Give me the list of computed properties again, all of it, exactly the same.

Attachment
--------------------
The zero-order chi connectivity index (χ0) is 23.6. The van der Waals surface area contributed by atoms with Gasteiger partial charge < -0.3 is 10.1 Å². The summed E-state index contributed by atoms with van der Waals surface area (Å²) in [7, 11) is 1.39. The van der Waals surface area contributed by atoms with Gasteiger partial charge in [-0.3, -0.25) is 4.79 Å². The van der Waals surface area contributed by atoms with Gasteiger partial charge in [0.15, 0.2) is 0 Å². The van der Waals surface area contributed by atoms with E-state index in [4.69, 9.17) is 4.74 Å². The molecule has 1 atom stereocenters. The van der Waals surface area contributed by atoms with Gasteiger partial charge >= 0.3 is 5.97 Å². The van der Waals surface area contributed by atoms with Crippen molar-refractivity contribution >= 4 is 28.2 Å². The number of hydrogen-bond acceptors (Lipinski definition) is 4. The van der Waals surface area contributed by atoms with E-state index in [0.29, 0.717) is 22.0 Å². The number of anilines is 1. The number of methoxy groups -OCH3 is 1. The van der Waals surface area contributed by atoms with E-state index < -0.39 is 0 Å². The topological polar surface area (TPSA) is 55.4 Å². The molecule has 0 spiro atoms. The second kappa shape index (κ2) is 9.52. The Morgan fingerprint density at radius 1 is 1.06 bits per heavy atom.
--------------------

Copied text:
The zero-order chi connectivity index (χ0) is 23.6. The van der Waals surface area contributed by atoms with Gasteiger partial charge < -0.3 is 10.1 Å². The summed E-state index contributed by atoms with van der Waals surface area (Å²) in [7, 11) is 1.39. The van der Waals surface area contributed by atoms with Gasteiger partial charge in [-0.3, -0.25) is 4.79 Å². The van der Waals surface area contributed by atoms with Gasteiger partial charge in [0.15, 0.2) is 0 Å². The van der Waals surface area contributed by atoms with E-state index in [4.69, 9.17) is 4.74 Å². The molecule has 1 atom stereocenters. The van der Waals surface area contributed by atoms with Gasteiger partial charge >= 0.3 is 5.97 Å². The van der Waals surface area contributed by atoms with Crippen molar-refractivity contribution >= 4 is 28.2 Å². The number of hydrogen-bond acceptors (Lipinski definition) is 4. The van der Waals surface area contributed by atoms with E-state index in [0.29, 0.717) is 22.0 Å². The number of anilines is 1. The number of methoxy groups -OCH3 is 1. The van der Waals surface area contributed by atoms with E-state index < -0.39 is 0 Å². The topological polar surface area (TPSA) is 55.4 Å². The molecule has 0 spiro atoms. The second kappa shape index (κ2) is 9.52. The Morgan fingerprint density at radius 1 is 1.06 bits per heavy atom.